Ken’s Corner: I had to make sure I kept an eye on the real world

I am writing this piece following several meetings in Ireland with our Alliance partners, discussing the political backdrop of the last 12 months and what the next 12 months will look like. These meetings add to the many UKIFDA has attended in the previous two months across England, Wales, Northern Ireland and Scotland, meeting representatives of all the main political parties.

Ken Cronin

Changing narrative

What has struck me is the changing narrative around meeting targets, specifically net zero by 2050. Previously, there was little discussion about how to achieve the goals and who would bear the costs. However, the conversation is now moving towards the economic implications ahead of the elections in the UK and Ireland. This is a welcome shift as our industry knows that customers are worried about the huge cost of government policies and what it means for their pockets.

Politicians are beginning to come to grips with this issue, as seen in recent announcements by the UK Prime Minister regarding his net zero reset, the Labour leader’s spending commitments, and comments in the Dáil by Sinn Féin about the burdens of carbon tax.

There is, of course, a double-edged sword – while trying to provide comfort to the electorate, this activity also shows policy inconsistency and creates delays to business. This delay, unfortunately, does not help meet targets, and most research suggests that any delay now will ultimately increase costs.

In all of our recent political dialogue, we have demonstrated not only the economic and consumer benefits of using renewable liquid fuels for heating but also that we can meet the carbon targets up to 2033. Therefore, we don’t have to delay and make it more expensive. As one politician said – “WOW, this is a complete no-brainer”.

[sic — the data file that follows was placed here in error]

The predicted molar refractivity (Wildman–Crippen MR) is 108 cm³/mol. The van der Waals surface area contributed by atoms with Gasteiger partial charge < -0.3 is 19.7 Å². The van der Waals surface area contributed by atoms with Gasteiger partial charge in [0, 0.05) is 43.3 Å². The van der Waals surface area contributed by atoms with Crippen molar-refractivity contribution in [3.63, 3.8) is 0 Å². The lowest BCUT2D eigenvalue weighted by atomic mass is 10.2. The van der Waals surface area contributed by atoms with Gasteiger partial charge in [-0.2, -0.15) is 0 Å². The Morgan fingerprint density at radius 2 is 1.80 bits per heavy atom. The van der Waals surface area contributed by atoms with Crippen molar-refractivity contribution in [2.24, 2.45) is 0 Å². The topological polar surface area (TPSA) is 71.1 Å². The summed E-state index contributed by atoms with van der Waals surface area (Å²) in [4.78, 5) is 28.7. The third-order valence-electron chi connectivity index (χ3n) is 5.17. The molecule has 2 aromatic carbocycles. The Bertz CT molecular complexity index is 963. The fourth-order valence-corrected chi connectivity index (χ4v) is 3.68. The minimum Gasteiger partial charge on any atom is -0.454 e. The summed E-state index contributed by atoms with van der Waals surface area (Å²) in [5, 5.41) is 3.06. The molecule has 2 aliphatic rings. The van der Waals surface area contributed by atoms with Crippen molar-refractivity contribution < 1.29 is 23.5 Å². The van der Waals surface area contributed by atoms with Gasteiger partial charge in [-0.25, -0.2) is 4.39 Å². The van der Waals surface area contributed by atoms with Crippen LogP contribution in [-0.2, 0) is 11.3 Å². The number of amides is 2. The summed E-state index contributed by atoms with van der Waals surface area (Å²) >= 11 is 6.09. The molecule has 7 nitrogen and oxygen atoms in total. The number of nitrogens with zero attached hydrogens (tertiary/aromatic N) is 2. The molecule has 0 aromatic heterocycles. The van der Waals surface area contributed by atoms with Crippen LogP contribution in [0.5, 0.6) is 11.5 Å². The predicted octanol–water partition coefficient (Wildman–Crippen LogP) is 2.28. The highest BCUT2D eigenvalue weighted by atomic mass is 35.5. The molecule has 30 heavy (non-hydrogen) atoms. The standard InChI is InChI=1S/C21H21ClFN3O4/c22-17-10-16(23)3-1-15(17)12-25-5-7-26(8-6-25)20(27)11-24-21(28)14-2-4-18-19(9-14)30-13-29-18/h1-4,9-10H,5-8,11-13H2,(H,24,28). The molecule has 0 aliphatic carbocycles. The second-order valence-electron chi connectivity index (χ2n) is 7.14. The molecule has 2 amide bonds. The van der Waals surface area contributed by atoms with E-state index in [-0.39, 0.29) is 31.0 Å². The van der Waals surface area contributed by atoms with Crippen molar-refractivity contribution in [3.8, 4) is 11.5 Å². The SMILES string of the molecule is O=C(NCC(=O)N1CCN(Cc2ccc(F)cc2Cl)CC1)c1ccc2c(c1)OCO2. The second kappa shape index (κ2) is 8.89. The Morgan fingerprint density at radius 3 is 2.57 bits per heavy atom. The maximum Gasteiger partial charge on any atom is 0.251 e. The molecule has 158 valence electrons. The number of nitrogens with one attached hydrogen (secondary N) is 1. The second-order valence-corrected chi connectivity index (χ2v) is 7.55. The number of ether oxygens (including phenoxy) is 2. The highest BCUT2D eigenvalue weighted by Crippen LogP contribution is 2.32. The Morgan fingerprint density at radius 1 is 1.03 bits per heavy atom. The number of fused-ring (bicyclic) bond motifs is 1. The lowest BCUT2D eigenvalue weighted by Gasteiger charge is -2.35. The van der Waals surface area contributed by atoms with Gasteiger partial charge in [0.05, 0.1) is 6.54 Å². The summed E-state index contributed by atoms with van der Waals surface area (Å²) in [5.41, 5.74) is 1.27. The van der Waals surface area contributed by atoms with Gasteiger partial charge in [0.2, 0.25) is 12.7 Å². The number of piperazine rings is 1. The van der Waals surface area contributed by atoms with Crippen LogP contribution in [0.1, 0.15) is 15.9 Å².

Working together in changing times

However, the problem with no-brainers is that we still need to do the work to make the ‘system’ arrive at the same conclusion. That is why EXPO 2024 is so critical – the theme of ‘working together in changing times’ is now more important than ever.

I have previously mentioned in this column that our Future Fuels campaign, which began in May 2021 with a simple leaflet posted through our customers’ letterboxes, was just the start. It came about because of a huge collaboration between distributors, technicians, manufacturers and suppliers. I am proud of how we have built a successful relationship with OFTEC, Fuels for Ireland and many others across our industry.

Let’s keep pushing forward and making progress. Now is not the time to rest on our laurels. We still have a lot of work to do, especially in planning and delivering the next phase, particularly in a year when politics will be front and centre in Ireland and the UK.

We now need to decide what we will say, how, to whom, when and using what data. That’s the EXPO 2024 agenda.

The Future Opportunities Conference at EXPO 2024 is structured to look at these questions across the UK and Ireland – the views of current politicians, existing players in the industry, new market entrants and data providers will all play a part.

Moreover, the discussions at the stands will be the beating heart of the event. Yes, it is about meeting old friends; yes, it is about showcasing and selling your products, but I hope you agree that it is also about ensuring we continue to do so for many years to come.

Working together increases the possibility of finding the next simple idea that turns the dial. We all need to keep an eye on the real world, and Liverpool is a great place to do so. I encourage as many of you as possible to attend and join the discussion, and I look forward to seeing you there.